Education research has made it very clear that if kids aren’t at grade level in reading and math by third grade, it’s very hard for them to catch up…ever. They are more likely to drop out of high school, become juvenile delinquents, and start smoking at an early age. The research is equally as clear, although perhaps less well known, that the social and cognitive progress a child makes before the age of five is equally important. This may sound melodramatic, but it’s true: A good start for babies and toddlers could spell the difference between a healthy, contributing member of society and someone who requires a great deal of energy and resources to keep healthy and out of trouble.
No one disagrees with this, as evidenced by a National Journal event last week that featured an array of politicians and educators who pondered how to up the ante on early childhood education. The problem isn’t the debate. It’s that policymakers have not yet made early childhood education a priority, according to University of Minnesota researcher Art Rolnick. Rolnick has hardcore economic evidence that there are high rates of return on investing on education in the early years, particularly for disadvantaged families.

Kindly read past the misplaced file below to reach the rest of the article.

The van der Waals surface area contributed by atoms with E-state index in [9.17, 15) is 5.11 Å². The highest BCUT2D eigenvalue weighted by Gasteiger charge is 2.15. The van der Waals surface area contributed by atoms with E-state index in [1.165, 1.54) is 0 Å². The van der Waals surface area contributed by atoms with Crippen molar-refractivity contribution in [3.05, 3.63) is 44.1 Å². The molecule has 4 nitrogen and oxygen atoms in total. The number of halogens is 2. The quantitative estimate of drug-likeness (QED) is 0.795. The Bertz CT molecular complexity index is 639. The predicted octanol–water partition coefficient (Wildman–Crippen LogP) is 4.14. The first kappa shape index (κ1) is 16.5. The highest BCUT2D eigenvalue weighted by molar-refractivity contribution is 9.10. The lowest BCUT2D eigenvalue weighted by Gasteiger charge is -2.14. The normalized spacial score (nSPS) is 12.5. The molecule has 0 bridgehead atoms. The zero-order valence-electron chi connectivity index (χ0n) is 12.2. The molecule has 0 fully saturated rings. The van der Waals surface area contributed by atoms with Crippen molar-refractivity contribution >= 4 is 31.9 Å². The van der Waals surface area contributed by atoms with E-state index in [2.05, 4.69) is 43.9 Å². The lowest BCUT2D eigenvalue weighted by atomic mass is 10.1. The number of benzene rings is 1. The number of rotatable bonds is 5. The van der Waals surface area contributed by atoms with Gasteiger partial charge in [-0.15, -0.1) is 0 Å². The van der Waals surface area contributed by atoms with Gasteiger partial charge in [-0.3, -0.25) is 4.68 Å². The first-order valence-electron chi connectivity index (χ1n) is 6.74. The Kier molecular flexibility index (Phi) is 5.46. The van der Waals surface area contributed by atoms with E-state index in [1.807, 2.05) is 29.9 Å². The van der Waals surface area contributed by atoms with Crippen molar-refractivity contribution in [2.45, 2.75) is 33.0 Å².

It’s not like there is a lack of advocates in the area. The First Five Years Fund, which sponsored the National Journal event, is making a considerable effort to focus the Obama and Romney campaigns on early childhood development heading into the election. But Obama campaign adviser Jon Schnur made the observation that many educators have noticed—most politicians are operating off of “shorter term” needs and benefits than can be gleaned from investing in babies. This does not appear to be a top-tier campaign issue.
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i'm the leftist liberal you've been warned about - the one who genuinely supports the expansion of the welfare state. i love politics and data and graffiti and street art and am far too lazy to use my shift key. if you need to reach me, you can email to abbyjean at the google email service.